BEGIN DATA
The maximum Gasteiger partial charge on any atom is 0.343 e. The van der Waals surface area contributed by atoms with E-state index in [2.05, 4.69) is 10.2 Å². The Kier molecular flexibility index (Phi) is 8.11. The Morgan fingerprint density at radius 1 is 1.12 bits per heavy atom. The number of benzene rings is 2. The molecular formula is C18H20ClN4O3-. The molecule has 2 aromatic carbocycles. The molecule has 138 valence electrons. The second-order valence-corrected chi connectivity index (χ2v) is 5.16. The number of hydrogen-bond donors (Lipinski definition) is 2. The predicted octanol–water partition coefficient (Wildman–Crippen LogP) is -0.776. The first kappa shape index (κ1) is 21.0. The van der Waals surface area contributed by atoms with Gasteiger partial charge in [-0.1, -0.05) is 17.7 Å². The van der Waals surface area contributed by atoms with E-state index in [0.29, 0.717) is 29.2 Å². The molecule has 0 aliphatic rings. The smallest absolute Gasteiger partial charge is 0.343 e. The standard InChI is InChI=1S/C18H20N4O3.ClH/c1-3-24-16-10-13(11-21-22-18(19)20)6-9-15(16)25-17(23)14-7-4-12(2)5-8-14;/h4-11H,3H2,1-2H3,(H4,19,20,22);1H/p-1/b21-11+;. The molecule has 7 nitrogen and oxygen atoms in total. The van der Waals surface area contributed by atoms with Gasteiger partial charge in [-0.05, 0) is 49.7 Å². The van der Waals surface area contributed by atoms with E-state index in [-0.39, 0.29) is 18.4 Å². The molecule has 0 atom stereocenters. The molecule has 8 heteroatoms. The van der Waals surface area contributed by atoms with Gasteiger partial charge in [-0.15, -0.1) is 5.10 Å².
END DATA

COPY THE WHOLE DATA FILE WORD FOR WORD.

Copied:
The maximum Gasteiger partial charge on any atom is 0.343 e. The van der Waals surface area contributed by atoms with E-state index in [2.05, 4.69) is 10.2 Å². The Kier molecular flexibility index (Phi) is 8.11. The Morgan fingerprint density at radius 1 is 1.12 bits per heavy atom. The number of benzene rings is 2. The molecular formula is C18H20ClN4O3-. The molecule has 2 aromatic carbocycles. The molecule has 138 valence electrons. The second-order valence-corrected chi connectivity index (χ2v) is 5.16. The number of hydrogen-bond donors (Lipinski definition) is 2. The predicted octanol–water partition coefficient (Wildman–Crippen LogP) is -0.776. The first kappa shape index (κ1) is 21.0. The van der Waals surface area contributed by atoms with Gasteiger partial charge in [-0.1, -0.05) is 17.7 Å². The van der Waals surface area contributed by atoms with E-state index in [0.29, 0.717) is 29.2 Å². The molecule has 0 aliphatic rings. The smallest absolute Gasteiger partial charge is 0.343 e. The standard InChI is InChI=1S/C18H20N4O3.ClH/c1-3-24-16-10-13(11-21-22-18(19)20)6-9-15(16)25-17(23)14-7-4-12(2)5-8-14;/h4-11H,3H2,1-2H3,(H4,19,20,22);1H/p-1/b21-11+;. The molecule has 7 nitrogen and oxygen atoms in total. The van der Waals surface area contributed by atoms with Gasteiger partial charge in [-0.05, 0) is 49.7 Å². The van der Waals surface area contributed by atoms with E-state index in [-0.39, 0.29) is 18.4 Å². The molecule has 0 atom stereocenters. The molecule has 8 heteroatoms. The van der Waals surface area contributed by atoms with Gasteiger partial charge in [-0.15, -0.1) is 5.10 Å².